1. Myth: ‘My LA has said they don’t issue statements any more as the system has changed’ 
– Statements will continue to be issued until September 2014. Some local authorities (on the ‘Pathfinder’ programme) are issuing EHC plans early in place of Statements, but these plans will no legal status. After September only EHC plans will be issued and will be legally binding 

2. Myth: ‘My school has said that they don’t have to follow the Code of Practice any more as there is a new one’ 
– The new Code of Practice has not been approved yet, so the current Code will continue to apply until the new Code replaces it which is likely to be September 2014. 

3. Myth:‘My child’s statement will end on 1st  September 2014’ 
– From September 2014 there will be a transitional period (up to 3 years) during which statements can be transferred into EHC plans. A statement will remain valid until an EHC plan has been developed, or is agreed to be no longer necessary. 

4. Myth: ‘I’ve been told that EHC plans are the same as statements and have the same legal duties’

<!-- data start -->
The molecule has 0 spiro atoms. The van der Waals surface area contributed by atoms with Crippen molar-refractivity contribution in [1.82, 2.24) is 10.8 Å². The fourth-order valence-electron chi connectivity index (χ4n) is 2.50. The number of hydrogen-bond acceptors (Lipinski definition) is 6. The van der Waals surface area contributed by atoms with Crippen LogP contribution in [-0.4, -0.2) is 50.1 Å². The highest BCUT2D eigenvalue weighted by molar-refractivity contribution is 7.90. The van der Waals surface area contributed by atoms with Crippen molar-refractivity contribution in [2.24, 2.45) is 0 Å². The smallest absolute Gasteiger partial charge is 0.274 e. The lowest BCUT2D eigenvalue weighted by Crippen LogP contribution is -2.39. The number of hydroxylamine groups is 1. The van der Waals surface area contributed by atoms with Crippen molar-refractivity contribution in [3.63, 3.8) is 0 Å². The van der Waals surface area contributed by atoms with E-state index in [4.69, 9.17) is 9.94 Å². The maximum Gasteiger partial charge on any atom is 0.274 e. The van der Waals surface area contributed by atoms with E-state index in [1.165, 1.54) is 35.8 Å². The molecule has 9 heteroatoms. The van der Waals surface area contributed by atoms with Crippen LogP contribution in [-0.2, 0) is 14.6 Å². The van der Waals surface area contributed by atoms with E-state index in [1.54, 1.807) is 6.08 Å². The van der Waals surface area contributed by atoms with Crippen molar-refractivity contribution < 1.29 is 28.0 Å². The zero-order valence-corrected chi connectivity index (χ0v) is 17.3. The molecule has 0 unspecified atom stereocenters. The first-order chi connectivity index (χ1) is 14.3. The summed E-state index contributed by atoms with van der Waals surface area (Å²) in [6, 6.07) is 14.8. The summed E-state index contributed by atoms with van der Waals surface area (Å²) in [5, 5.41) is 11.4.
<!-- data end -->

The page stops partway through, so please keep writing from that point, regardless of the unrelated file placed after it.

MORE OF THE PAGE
– EHC Plans will have no legal force until September 2014. Like Statements, any specified and quantified Special Educational Provision in the plan will have to be delivered by the local authority and can continue up until the age of 25 if a young person stays in education or training. 

5. Myth:‘My LA has said that only pupils with statements who receive a certain level of funding will get an EHC plan’
– The threshold for EHC plans will be the same as those for Statements, that is where the special educational provision necessary to meet the child or young persons needs cannot be 
reasonably provided within the resources normally available to mainstream schools and early years settings. 

6. Myth: ‘I have been told that if I’m not happy with anything in my child’s EHC plan I can appeal’ – The educational aspects of an EHC Plan can be appealed to the SEND tribunal (from September 2014) in the same way as those of a statement. Arrangements for challenging Social Care and Health are still to be 
finalised, but should be in place by September 2014. 

7. Myth: ‘When I ask for my child to be assessed under the new system the LA must carry out a social care assessment now as well as an assessment of his educational needs’ 
– No this is not true. The duty to assess a child’s needs is only in relation to their educational needs not any social care needs they – or you as their carer – may also have. This type of assessment still has to be triggered separately by contacting your children’s social work team. Once is has happened any information should be recorded in the EHC plan. 
Where can I find out more? IPSEA ( is a registered charity offering free and independent advice to parents of children with special educational needs in England and Wales. IPSEA’s general advice line is 0800 018 4016.